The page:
Now if we could just get the mass transit system here to run reliably on rainy days...sigh.

In the Netherlands, the plastic bag is already gone for maybe already 20 years. There is no law against it, but the government made a deal with the retail lobby to stop the plastic bags.

1. Talk to your fellow apartment dwellers on your floor. Find out who has a half-empty refrigerator and unplug it. Let them keep their food in yours.

2. Throw the bloody TeeVEE out the window!! Stop watching something that tells you to buy more TVs and all the other junk that you don't need anyway. Do it. Now.

3. Turn off the radio. Sing. Hum. Talk to yourself. Stop letting the world decide what you want.

4. Ditch the desktop computers. Only laptops or handhelds should be used. Get a solar charger for them.

5. Leave the lights off. Go to bed.

6. Stop going places you don't need to go for vacations. You don't have to see your parents in Florida. You don't have to visit the Alps. You don't have to go the San Francisco. If New York is so great, stay there. Enjoy it. Make it better.

7. Grow something in every window.

8. Stop having babies. Plenty of people will be moving to the city looking for jobs and fame. You don't have to create more.

9. Sell your car.

10. Say goodbye to cheap energy.

Good ones!

How about these?[not all apply to individual apartment dwellers but some could be done by apartment companies]:

1. Replace at least one household water toilet with a composting toilet equiped with a front urinal divider. Locate this converted bathroom where a collection system could be installed beneath it. Subcontract with a recycling company or an organic farm to collect the separated compost and urine.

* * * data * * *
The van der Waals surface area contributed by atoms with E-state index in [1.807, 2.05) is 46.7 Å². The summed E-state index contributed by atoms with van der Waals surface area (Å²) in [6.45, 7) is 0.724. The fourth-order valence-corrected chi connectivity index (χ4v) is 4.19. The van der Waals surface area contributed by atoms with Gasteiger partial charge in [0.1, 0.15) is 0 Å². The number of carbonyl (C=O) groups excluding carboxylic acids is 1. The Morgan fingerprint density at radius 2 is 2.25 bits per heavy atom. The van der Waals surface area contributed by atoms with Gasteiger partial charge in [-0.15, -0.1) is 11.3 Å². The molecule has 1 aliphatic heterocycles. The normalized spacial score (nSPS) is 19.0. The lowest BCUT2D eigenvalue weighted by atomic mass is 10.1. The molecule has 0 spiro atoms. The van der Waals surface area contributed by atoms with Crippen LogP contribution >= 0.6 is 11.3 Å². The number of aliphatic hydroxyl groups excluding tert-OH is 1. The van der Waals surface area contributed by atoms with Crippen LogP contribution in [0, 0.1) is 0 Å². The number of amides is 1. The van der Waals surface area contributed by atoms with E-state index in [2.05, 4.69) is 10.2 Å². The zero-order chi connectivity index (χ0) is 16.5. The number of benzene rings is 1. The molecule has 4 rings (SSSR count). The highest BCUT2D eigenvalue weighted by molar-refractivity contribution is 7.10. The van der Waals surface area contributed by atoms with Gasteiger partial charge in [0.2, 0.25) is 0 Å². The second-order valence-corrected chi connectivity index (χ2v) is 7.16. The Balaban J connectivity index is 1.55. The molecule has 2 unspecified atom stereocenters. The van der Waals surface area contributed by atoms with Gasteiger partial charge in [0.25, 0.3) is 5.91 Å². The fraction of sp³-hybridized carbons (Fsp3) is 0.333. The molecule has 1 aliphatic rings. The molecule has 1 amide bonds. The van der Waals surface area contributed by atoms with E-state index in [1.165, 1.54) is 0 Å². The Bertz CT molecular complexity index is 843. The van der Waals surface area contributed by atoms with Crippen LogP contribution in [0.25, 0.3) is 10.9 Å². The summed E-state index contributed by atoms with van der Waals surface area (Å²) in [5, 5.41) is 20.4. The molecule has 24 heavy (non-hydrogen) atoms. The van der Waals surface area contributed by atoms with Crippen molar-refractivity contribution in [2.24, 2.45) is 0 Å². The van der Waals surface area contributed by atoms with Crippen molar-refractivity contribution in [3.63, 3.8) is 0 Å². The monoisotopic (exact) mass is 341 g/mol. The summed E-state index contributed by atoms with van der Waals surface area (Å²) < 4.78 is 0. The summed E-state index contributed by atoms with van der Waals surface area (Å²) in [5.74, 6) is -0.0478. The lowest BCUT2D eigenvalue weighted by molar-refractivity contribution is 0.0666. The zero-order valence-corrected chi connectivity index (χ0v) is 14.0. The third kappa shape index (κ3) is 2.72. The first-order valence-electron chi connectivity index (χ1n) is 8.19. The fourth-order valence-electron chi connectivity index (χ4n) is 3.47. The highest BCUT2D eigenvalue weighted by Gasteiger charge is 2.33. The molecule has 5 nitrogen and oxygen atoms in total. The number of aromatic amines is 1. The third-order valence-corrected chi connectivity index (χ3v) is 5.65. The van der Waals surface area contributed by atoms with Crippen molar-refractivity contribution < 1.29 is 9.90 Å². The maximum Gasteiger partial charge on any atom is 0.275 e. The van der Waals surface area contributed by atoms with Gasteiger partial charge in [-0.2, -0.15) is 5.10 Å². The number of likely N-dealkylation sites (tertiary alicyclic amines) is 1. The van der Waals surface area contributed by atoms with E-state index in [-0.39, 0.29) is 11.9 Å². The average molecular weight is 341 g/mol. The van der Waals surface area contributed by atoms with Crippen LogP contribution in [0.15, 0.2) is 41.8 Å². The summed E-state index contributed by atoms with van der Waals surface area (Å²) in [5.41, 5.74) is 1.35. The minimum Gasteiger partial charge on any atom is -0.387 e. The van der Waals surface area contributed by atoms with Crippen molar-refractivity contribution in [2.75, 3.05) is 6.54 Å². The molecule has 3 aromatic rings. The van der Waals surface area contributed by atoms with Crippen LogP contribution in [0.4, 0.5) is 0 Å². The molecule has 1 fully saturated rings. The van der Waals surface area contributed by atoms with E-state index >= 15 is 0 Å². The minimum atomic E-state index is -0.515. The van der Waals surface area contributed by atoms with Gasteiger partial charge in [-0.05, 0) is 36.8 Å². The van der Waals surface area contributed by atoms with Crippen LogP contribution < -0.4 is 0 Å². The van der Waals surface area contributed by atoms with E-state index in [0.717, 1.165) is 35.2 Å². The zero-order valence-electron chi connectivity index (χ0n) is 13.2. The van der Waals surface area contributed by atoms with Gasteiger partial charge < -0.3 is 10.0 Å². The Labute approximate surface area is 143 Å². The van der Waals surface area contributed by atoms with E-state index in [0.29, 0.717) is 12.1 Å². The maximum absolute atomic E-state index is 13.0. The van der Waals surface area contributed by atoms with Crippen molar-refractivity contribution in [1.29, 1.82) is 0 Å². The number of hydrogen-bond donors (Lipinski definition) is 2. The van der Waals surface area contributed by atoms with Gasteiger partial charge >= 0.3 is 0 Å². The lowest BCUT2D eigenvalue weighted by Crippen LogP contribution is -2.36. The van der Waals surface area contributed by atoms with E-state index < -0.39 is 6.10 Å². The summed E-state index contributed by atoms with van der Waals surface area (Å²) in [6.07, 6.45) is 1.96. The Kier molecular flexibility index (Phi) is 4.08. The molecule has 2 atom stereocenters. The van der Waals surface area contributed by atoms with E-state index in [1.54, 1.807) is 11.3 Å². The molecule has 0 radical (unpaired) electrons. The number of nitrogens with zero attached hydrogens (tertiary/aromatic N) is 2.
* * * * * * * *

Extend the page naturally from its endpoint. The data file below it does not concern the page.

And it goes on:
2. Use a solar cooker to heat meals on clear days: saving wood, coal, natural gas, and or electricity for household winter heating and overcast days' cooking.

3. Start/join a car share coop for errands. Carpool to work/school.

4. Recreation/education: learn how to tandem bike, drive a horse-drawn vehicle, or row or sail a boat.

5. Dump fast food joints. Switch to in-season local 'slow' foods. Buy your groceries from local suppliers or direct from the farms [CSA].

6. Dig up your community lawns and install your own rain gardens, perennial food gardens, and/or orchards.

7. Eat fresh meats less often. Eat more fibre instead.

8. Collect rainwater from your roofs. Recycle grey water from your showers and sinks. Use in your garden.

9. Don't rely on central AC or central heat: use breezes /open windows in spring and fall; open blinds in winter and shut them in summer; dress in layers. Install doors/heavy curtains in 'open floor plan' doorways/hallways/stairways to conserve room temperature. Attempt to frequent cooler north sections or basements of home in summer and warmer south /window sections of home in winter.

10. Never pay full price. Shop [and trade your old stuff] at thrift stores, consignment stores, pawn shops, internet trading pages, and garage sales. Don't feed the debt dragon.

Now if we could just get an Energize America -type program to subsidize some of these changes! But I seriously doubt there are any billions left to pay for it at this point....

Happiness is... a peak-nik in his victory garden!